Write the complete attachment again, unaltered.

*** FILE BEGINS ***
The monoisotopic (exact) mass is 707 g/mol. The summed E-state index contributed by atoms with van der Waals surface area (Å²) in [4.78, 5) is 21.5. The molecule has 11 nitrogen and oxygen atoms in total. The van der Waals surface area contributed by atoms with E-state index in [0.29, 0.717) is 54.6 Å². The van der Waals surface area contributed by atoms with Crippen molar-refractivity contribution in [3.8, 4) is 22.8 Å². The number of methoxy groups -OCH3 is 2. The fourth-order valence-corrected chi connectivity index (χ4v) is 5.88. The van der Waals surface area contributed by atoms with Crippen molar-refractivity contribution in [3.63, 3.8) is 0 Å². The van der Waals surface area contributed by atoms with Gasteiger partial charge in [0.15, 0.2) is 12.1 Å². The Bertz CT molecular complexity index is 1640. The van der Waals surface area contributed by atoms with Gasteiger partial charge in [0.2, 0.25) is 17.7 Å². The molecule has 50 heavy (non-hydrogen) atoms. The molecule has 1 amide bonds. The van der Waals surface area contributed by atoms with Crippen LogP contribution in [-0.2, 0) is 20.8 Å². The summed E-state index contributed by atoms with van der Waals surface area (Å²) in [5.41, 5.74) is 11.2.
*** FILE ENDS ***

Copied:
The monoisotopic (exact) mass is 707 g/mol. The summed E-state index contributed by atoms with van der Waals surface area (Å²) in [4.78, 5) is 21.5. The molecule has 11 nitrogen and oxygen atoms in total. The van der Waals surface area contributed by atoms with E-state index in [0.29, 0.717) is 54.6 Å². The van der Waals surface area contributed by atoms with Crippen molar-refractivity contribution in [3.8, 4) is 22.8 Å². The number of methoxy groups -OCH3 is 2. The fourth-order valence-corrected chi connectivity index (χ4v) is 5.88. The van der Waals surface area contributed by atoms with Crippen molar-refractivity contribution in [3.63, 3.8) is 0 Å². The van der Waals surface area contributed by atoms with Gasteiger partial charge in [0.15, 0.2) is 12.1 Å². The Bertz CT molecular complexity index is 1640. The van der Waals surface area contributed by atoms with Gasteiger partial charge in [0.2, 0.25) is 17.7 Å². The molecule has 50 heavy (non-hydrogen) atoms. The molecule has 1 amide bonds. The van der Waals surface area contributed by atoms with Crippen LogP contribution in [-0.2, 0) is 20.8 Å². The summed E-state index contributed by atoms with van der Waals surface area (Å²) in [5.41, 5.74) is 11.2.